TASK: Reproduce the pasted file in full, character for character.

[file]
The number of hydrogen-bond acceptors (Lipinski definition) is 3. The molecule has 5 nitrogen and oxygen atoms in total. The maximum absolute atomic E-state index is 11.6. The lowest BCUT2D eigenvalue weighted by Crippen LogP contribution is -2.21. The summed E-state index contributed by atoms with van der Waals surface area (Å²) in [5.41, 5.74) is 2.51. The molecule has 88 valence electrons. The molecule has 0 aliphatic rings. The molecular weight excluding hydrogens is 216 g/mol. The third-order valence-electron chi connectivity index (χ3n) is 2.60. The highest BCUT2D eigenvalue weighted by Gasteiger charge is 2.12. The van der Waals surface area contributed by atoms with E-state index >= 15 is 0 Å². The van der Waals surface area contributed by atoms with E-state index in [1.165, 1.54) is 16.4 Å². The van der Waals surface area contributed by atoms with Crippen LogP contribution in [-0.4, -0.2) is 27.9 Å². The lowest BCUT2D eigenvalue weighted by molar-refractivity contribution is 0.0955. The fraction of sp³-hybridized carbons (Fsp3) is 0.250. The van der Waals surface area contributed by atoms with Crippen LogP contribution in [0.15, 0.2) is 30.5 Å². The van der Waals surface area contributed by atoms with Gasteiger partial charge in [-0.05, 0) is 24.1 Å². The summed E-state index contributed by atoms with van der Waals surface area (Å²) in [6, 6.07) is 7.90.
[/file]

The number of hydrogen-bond acceptors (Lipinski definition) is 3. The molecule has 5 nitrogen and oxygen atoms in total. The maximum absolute atomic E-state index is 11.6. The lowest BCUT2D eigenvalue weighted by Crippen LogP contribution is -2.21. The summed E-state index contributed by atoms with van der Waals surface area (Å²) in [5.41, 5.74) is 2.51. The molecule has 88 valence electrons. The molecule has 0 aliphatic rings. The molecular weight excluding hydrogens is 216 g/mol. The third-order valence-electron chi connectivity index (χ3n) is 2.60. The highest BCUT2D eigenvalue weighted by Gasteiger charge is 2.12. The van der Waals surface area contributed by atoms with E-state index >= 15 is 0 Å². The van der Waals surface area contributed by atoms with E-state index in [1.165, 1.54) is 16.4 Å². The van der Waals surface area contributed by atoms with Crippen LogP contribution in [-0.4, -0.2) is 27.9 Å². The lowest BCUT2D eigenvalue weighted by molar-refractivity contribution is 0.0955. The fraction of sp³-hybridized carbons (Fsp3) is 0.250. The van der Waals surface area contributed by atoms with Crippen LogP contribution in [0.15, 0.2) is 30.5 Å². The van der Waals surface area contributed by atoms with Gasteiger partial charge in [-0.05, 0) is 24.1 Å². The summed E-state index contributed by atoms with van der Waals surface area (Å²) in [6, 6.07) is 7.90.